An item’s technic function was seemingly quite outweighed by its sociotechnic and ideotechnic. A chest was a chest and a gravestone was a gravestone, but a carved chest was a status symbol and a slate gravestone showed the importance of the deceased. It is logical to question why the Puritans, a seemingly stoic and protestant work-ethic based society would spend such time carving these things, as certainly carving did not help, at least in the technic sense, a life in the wilderness. The answer, it seems, is that societal status was reflected in items. Very few remaining examples of basic chests remain, probably because they didn’t look like anything worth preserving, but also because the owners were less fiscally solid, and may have sold them or used them for firewood.

The decorations tell the societal status of the owner. These decorations are seen only on certain parts of artifacts, seemingly, only certain parts contribute to the value of an item. For example, the back of the vast majority of gravestones were neither decorated carved, or even flattened. The interior of the furniture examined was unstained and very plain. The sides of both pieces of furniture were simple in construction. In some rare cases, usually prior to 1780, the sides of a chest are plain boards and the front is heavily decorated10. While this extreme is uncommon, it is reflective of the selective vision of the Puritans.

It seems likely that at least part of the reason for such complex carvings is they differentiate rich and poor. The rich can afford to pay for such luxuries; the poor bought wooden gravestones and basic furniture. Because financial success in life denoted one as chosen by God11, these differences clearly denote a person as one of the chosen, and thus such furniture was produced. Of course, the more skilled the carver, the more elaborate the carvings. Thus the best carvings were turned out by the carvers paid the most by the rich, at least partially in an effort to show their class status. A possible explanation for the geometric motifs seen on stones and furniture alike is that they add to the difficulty of the piece and thus increase its value.

It’s a mischaracterization to call the Puritans total hypocrites. While the Puritans did do some things that intuitively would be against their faith, they toiled for their faith. They crossed oceans for their faith. They lived against the elements and produced extremely complex doctrine and discussion on theological issues. They spent so much on gravestones not only because of their social class, but because they cared about the person buried. They created an ideal that was so high that even they could not live up to it.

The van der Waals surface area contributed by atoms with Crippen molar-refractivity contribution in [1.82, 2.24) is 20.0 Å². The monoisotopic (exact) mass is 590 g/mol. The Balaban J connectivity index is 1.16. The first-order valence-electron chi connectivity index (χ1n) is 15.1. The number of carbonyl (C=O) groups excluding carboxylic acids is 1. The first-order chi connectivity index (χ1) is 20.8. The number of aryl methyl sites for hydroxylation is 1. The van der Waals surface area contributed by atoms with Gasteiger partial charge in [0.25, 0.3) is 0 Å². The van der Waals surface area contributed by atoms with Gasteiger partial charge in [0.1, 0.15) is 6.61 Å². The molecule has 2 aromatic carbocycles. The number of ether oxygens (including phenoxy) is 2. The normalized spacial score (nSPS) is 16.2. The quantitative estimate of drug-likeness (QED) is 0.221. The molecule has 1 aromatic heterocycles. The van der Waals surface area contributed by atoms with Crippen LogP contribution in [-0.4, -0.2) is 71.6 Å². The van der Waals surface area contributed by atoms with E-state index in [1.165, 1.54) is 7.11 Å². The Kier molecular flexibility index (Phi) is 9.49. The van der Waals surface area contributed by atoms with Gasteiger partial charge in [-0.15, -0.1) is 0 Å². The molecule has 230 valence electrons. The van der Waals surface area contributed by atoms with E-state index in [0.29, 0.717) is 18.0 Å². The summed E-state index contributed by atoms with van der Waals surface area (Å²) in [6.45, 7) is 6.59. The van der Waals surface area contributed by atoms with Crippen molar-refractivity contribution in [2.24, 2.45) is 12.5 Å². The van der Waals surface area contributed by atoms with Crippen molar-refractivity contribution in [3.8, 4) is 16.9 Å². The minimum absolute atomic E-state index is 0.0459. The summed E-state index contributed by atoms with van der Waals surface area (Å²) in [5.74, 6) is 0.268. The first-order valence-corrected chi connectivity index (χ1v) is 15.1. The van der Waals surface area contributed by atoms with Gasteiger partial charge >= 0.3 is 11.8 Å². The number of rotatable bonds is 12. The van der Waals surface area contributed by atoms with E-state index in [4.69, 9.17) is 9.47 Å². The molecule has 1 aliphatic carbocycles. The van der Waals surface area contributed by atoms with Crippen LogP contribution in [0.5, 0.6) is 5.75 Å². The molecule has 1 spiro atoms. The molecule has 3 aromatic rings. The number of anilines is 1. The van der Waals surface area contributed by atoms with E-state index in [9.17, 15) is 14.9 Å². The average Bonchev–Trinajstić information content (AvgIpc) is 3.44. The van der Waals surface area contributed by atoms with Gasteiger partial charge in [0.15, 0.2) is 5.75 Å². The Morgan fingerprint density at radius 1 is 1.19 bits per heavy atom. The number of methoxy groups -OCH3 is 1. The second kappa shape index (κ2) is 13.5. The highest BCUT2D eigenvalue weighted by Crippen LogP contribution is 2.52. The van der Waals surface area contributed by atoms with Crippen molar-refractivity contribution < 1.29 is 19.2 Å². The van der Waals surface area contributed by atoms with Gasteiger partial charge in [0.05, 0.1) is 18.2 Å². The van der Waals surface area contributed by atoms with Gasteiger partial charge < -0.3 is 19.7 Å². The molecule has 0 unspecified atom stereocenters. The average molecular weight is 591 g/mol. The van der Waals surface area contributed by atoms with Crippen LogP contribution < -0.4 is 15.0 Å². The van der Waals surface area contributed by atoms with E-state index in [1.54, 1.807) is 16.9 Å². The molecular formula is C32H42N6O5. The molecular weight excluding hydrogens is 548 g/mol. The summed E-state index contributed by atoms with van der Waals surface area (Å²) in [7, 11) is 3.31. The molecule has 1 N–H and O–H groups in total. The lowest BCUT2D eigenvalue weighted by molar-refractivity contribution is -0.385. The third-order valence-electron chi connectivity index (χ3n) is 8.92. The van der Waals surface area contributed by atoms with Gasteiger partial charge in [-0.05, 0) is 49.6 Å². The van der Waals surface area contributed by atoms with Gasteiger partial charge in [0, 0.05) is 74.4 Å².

1 Anderson, Richard H. “Unit 10: The interaction of Religion and social class,” 1997, UC Denver
2 Fussel, G.E. “ Societal and Agrarian Background of the Pilgrim Fathers,” Agricultural History, Vol. 7, Number 4. Available at:;idno=5077685_84_005;node=5077685_84_005%3A3
3 Ibid.
4 Fairbanks, Jonathan L. “American furniture, 1620 to the present,” 1981, R. Marek, New York, NY.
5 Fairbanks, Jonathan L. “American furniture, 1620 to the present,” 1981, R. Marek, New York, NY. Page 324
6 Ludwig, Allan I. “Graven Images,” 1959, University Press of New England, NH, Third Edition. Page 160
7 Fairbanks, Jonathan L. “American furniture, 1620 to the present,” 1981, R. Marek, New York, NY.
8 Ludwig, Allan I. “Graven Images,” 1959, University Press of New England, NH, Third Edition. Page 60
9 Ludwig, Allan I. “Graven Images,” 1959, University Press of New England, NH, Third Edition. Page 133
10 Fairbanks, Jonathan L. “American furniture, 1620 to the present,” 1981, R. Marek, New York, NY. Page 14
11 Anderson, Richard H. “Unit 10: The interaction of Religion and social class,” 1997, UC Denver

A Node Your Homework Production. I wrote this paper for American Civilization 0125 at Brown. It generally discusses similarities between Puritan Gravestones and Furniture. My pictures of the two can be found at I got an A-. AC0125 Title: The Mindset of the Puritans as Expressed in Furniture and Gravestones